When you include the American Institute for Cancer Research in your estate plans, you make a major difference in the fight against cancer.

Corporate Champions who partner with the American Institute for Cancer Research stand at the forefront of the fight against cancer

40 Years of Progress: Transforming Cancer. Saving Lives.

The AICR Lifestyle & Cancer Symposium addresses the most current and consequential issues regarding diet, obesity, physical activity and cancer.

The Annual AICR Research Conference is the most authoritative source for information on diet, obesity, physical activity and cancer.

Cancer Update Program – unifying research on nutrition, physical activity and cancer.

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Whether you are a healthcare provider, a researcher, or just someone who wants to learn more about cancer prevention, we’re here to help.

Read real-life accounts of how AICR is changing lives through cancer prevention and survivorship.

We bring a detailed policy framework to our advocacy efforts, and provide lawmakers with the scientific evidence they need to achieve our objectives.

AICR champions research that increases understanding of the relationship between nutrition, lifestyle, and cancer.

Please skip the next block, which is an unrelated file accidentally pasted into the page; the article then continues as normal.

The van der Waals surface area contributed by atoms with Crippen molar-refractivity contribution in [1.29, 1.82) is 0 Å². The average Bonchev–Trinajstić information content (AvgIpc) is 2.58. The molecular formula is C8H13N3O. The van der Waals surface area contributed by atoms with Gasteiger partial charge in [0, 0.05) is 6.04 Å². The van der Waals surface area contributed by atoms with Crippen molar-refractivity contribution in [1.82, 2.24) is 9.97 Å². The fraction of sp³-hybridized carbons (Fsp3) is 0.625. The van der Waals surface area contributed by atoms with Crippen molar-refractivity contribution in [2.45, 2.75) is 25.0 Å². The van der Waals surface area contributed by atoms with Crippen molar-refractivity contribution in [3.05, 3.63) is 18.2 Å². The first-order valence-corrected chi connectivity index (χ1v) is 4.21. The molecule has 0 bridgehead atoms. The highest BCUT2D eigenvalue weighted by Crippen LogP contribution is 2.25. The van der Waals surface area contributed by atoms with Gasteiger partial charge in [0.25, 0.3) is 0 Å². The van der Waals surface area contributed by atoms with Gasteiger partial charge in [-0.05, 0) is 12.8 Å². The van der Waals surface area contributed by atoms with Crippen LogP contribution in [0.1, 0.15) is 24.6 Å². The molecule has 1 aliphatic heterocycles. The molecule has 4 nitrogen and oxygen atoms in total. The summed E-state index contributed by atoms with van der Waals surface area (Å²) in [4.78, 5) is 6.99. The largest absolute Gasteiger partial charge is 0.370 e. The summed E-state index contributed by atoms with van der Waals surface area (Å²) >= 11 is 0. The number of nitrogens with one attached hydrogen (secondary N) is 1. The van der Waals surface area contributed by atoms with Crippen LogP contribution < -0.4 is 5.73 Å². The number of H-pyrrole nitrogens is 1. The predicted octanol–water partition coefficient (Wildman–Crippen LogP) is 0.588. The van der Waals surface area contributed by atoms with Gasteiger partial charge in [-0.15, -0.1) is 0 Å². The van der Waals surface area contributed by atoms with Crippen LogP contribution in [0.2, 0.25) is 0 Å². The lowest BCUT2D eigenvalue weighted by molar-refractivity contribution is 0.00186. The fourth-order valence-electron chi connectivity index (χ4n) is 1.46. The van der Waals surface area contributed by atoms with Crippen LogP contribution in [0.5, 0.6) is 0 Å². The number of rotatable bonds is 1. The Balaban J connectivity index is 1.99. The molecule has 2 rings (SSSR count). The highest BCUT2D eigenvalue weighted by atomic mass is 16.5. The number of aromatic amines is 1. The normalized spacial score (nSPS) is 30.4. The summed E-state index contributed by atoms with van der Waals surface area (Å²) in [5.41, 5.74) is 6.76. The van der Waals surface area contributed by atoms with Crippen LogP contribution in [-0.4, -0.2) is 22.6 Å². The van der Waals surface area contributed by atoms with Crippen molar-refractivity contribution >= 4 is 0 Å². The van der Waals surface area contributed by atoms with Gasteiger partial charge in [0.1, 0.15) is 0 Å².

Are you ready to make a difference? Join our team and help us advance research, improve cancer education and provide lifesaving resources.

AICR’s resources can help you navigate questions about nutrition and lifestyle, and empower you to advocate for your health.

March 7, 2012 | 2 minute read

Fruits & Veggies: Get it Cheap

Let’s face it, healthy eating has an expensive reputation. But what if you can get all your servings of fruits and vegetables for about $2 a day?

You probably can, according to a government report by the Economic Research Service (ERS). The report, which was released a year ago, estimated average prices for 153 fresh and processed fruits, vegetables and legumes.

Today’s issue of Cancer Research Update highlights the cheapest of the lot: beans. Pinto beans came in at 13 cents per cup of cooked beans.  About half a cup is considered a serving.

The government recommends we eat 2.5 cups of fruits and vegetables for a 2,000-calorie diet. For cancer prevention, AICR recommends that about two-thirds of every meal be fruits, vegetables, beans, and whole grains.

Vegetables are generally cheaper than fruit, but adding up the prices, it’s not hard to find a mix of these foods for under $2. The ERS site says there are 41 vegetables, including fresh romaine lettuce, baby carrots, and canned tomatoes, that cost between 30 and 59 cents per cup. In some cases, frozen and canned cost about the same or more than the fresh counterparts. A cup of asparagus, for example, costs $1.47 fresh and $1.51 frozen.

You can look at the prices of the fruits here.

Prices of the vegetables are here.

And to read about how pinto beans and other dry beans link to cancer risk, or if your just curious how to cook them, take a look at the latest AICR’s Foods that Fight Cancer on Legumes.

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